The UK Home Office has put out to tender a £4.6m ($5.9m) contract for facial recognition software – despite the fact its biometrics strategy and retention systems remain embroiled in controversy.
According to the tender announcement, a company is sought to provide "a combination of biometric algorithm software and associated components that provide the specialized capability to match a biometric facial image to a known identity held as an encoded facial image."
It runs for an initial term of 60 months and its main job will be to integrate the Home Office's Biometric Matcher Platform Service (BMPS) into a centralized biometric Matching Engine Software (MES).
Of the 48 regional and special police forces in the UK, seven use the Athena system for storage of custody images, and the remaining forces use a variety of different approaches and legacy IT systems, which makes introducing universal and consistent policies very difficult. The contract's main goal will be to start creating a standard approach.
The decision to fork out for such a solution comes amid significant controversy over the Home Office's retention of millions of individuals' faces. That approach was declared illegal by the High Court back in 2012 and Lord Justice Richards told the police to revise its policies, giving them a period of "months not years" to do so.
Despite that admonition, it took the Home Office until February this year – five years later – to produce a new set of policies. And that new policy requires an individual that believes they may be in the database of 19 million mugshots to specifically ask to be removed from it. That request can be turned down if it meets the highly ambiguous and vague standard that retention would serve "a policing purpose." The police themselves get to decide if that is the case.
The new policy has met significant criticism. Both the former and current Biometrics Commissioners have published reports on the Home Office's approach to facial recognition and biometrics more generally and have pointed to significant problems and flaws.
In March 2016, in his annual report, Alastair MacGregor QC, warned that "hundreds of thousands" of facial images held by the police belong to "individuals who have never been charged with, let alone convicted of, an offence."
He also noted that "the considerable benefits that could be derived from the searching of custody images on the Police National Database (PND) may be counterbalanced by a lack of public confidence in the way in which the process is operated, by challenges to its lawfulness and by fears of 'function creep'."
MacGregor also wrote a follow-up report [PDF] in April 2016, shortly before being replaced as Biometrics Commissioner, in which he continued warning about the "wholly unsatisfactory situation" where "very significant quantities" of biometric information on individuals that should have been deleted had been retained.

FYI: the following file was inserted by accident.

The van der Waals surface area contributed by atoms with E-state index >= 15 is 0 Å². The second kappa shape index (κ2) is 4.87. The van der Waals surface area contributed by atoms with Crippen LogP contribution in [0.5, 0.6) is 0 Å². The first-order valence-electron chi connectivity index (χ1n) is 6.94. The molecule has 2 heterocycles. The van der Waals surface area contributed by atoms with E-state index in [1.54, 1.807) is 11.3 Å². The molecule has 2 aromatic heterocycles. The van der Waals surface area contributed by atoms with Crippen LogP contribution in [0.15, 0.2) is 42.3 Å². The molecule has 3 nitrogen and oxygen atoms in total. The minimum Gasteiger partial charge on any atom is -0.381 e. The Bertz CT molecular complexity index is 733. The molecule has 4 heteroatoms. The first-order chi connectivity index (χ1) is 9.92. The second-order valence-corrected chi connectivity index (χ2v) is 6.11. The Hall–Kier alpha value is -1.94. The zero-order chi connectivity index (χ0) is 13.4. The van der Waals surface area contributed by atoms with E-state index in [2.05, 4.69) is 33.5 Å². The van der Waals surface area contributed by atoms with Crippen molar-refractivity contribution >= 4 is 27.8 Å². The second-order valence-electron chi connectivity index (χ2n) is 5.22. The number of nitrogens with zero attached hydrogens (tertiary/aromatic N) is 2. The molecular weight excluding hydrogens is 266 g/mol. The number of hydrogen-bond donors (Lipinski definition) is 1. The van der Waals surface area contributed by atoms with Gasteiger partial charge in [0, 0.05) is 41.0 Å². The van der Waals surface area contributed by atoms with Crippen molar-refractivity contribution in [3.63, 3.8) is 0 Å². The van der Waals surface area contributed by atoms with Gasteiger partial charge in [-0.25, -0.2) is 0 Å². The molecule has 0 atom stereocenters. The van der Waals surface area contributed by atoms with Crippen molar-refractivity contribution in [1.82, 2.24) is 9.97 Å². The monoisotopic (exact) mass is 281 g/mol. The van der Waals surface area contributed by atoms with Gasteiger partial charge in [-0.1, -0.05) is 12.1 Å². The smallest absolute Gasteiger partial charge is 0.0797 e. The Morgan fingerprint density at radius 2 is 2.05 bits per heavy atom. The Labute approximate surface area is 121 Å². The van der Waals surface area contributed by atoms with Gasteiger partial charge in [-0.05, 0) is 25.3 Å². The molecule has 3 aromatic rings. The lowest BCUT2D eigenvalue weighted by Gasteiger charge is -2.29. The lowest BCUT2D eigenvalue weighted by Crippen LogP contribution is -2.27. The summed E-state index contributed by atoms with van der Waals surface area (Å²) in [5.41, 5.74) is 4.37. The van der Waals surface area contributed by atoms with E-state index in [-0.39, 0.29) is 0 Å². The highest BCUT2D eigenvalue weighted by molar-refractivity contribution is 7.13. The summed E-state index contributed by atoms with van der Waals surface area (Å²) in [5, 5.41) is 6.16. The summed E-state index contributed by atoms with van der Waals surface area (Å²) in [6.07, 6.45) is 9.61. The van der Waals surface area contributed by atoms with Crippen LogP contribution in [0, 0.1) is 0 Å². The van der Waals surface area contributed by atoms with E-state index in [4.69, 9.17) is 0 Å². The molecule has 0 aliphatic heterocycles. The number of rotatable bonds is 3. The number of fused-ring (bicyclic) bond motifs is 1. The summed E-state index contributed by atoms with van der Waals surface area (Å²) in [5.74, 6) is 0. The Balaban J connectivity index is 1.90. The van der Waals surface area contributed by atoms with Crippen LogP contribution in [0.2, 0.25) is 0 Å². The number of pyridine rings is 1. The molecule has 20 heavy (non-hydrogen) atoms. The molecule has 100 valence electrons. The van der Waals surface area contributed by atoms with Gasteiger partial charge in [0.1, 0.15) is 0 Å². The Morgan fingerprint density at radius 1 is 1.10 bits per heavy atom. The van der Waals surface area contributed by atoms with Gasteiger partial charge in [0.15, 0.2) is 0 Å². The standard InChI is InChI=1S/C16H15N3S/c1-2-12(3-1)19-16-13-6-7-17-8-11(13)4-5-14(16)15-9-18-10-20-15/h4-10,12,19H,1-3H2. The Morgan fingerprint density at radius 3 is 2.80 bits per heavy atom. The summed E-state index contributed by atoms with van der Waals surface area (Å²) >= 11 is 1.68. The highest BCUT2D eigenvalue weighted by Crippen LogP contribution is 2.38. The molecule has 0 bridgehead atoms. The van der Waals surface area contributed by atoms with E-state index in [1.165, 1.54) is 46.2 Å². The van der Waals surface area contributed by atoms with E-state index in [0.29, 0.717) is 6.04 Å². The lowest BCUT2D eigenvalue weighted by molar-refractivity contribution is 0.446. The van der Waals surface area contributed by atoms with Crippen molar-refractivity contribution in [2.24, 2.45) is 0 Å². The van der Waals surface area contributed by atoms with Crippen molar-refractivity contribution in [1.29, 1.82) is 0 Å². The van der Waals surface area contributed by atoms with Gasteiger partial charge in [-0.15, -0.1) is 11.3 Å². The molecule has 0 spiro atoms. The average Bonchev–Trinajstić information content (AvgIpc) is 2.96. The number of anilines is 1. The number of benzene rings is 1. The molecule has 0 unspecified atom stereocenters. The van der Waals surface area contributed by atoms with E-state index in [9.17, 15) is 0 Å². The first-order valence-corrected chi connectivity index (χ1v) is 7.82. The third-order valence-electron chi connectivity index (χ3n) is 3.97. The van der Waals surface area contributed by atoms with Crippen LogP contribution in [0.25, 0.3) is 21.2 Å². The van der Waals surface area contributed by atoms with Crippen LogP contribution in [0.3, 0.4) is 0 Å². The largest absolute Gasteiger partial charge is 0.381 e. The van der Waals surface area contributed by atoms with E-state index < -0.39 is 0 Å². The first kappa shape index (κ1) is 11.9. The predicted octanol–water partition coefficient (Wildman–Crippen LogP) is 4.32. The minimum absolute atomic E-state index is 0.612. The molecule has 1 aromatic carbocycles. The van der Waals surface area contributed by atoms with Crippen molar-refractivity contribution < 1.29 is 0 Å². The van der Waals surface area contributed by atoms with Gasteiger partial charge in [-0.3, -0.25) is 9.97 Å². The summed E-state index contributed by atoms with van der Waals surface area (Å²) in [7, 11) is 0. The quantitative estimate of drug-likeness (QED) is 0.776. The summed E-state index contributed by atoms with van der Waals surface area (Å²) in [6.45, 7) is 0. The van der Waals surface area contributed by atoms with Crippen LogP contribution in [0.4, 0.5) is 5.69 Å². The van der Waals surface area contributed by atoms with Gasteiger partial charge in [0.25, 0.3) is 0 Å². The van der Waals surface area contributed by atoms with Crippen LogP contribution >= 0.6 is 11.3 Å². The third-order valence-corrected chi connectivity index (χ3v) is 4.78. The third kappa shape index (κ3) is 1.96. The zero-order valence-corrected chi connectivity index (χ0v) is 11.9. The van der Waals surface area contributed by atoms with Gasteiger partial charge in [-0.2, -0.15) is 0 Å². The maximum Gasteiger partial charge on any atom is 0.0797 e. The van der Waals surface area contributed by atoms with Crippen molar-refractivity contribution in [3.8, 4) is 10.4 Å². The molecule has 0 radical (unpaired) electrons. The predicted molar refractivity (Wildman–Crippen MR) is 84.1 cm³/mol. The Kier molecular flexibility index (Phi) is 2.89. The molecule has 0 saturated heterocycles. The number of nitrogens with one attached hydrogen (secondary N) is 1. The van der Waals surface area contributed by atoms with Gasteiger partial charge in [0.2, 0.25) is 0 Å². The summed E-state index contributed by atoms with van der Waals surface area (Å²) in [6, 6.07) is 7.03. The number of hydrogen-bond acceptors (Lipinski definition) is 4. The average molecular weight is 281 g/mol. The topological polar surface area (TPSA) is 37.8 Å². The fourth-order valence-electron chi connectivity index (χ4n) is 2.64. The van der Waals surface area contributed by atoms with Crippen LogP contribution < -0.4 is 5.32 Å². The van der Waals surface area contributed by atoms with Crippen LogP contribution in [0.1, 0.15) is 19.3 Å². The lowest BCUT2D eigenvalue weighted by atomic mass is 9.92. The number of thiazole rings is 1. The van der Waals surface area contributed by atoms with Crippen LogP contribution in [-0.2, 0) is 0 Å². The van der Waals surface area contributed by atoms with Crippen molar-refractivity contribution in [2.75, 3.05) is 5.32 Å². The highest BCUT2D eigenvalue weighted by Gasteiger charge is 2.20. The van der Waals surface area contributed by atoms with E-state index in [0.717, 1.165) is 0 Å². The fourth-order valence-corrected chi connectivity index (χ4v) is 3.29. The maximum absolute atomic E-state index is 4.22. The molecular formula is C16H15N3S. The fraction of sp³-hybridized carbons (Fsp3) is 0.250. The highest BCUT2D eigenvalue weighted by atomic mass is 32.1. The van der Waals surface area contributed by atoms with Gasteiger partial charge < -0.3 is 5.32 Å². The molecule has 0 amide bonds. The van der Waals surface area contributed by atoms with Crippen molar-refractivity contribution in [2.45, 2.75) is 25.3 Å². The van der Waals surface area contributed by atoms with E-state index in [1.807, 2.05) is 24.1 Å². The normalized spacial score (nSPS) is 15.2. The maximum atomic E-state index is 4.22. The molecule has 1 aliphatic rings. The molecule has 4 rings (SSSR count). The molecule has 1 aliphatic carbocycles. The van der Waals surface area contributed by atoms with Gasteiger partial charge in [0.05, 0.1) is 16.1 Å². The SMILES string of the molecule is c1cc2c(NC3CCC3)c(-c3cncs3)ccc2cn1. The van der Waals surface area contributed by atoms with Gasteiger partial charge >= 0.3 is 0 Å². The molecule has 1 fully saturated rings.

"It seems clear that insufficient priority was given to the need to comply with that regime and to ensure that expired material was quickly deleted," he concluded. "It also seems clear that IT and resource difficulties, a lack of adequate management information and oversight, the absence of any proper system to check the lawfulness of retention and/or to generate appropriate deletions, and a breakdown in communications/understanding between JFIT and SOFS all played important parts in this 'deletion deficit'."
In other words, the complete lack of rules, operational procedures and consistent systems meant that hundreds of thousands of people's photos were being illegally held on police computers.
Five years later...
And that comment points to another, broader failure on the part of the Home Office: the lack of an official biometrics strategy, despite having promised to produce one back in 2013.
In 2015, Parliament's science and technology select committee complained that the UK government's joint forensics and biometrics strategy had missed deadlines three times in 2013, 2014 and 2015. As a result, the panel warned, "there remains a worrying lack of clarity regarding if, and how, the government intends to employ biometrics for the purposes of verification and identification and whether it has considered any associated ethical and legal implications."
The committee called on the government to publish a comprehensive strategy "no later than December 2015" – a deadline that the Home Office agreed to. And then failed to meet yet again. More than 20 months later, there is still no official biometrics strategy.
Despite the lack of strategy, the police have continued to roll out face-spotting systems using their biometrics database, using it at last year's Notting Hill Festival – and failing to spot a single person.
The Home Office meanwhile has continued to spend millions on bodycams for the police, whose images are uploaded to servers, despite there not being any official legal or operational rules in place – a situation that the Scottish police flagged as a significant problem earlier this year.
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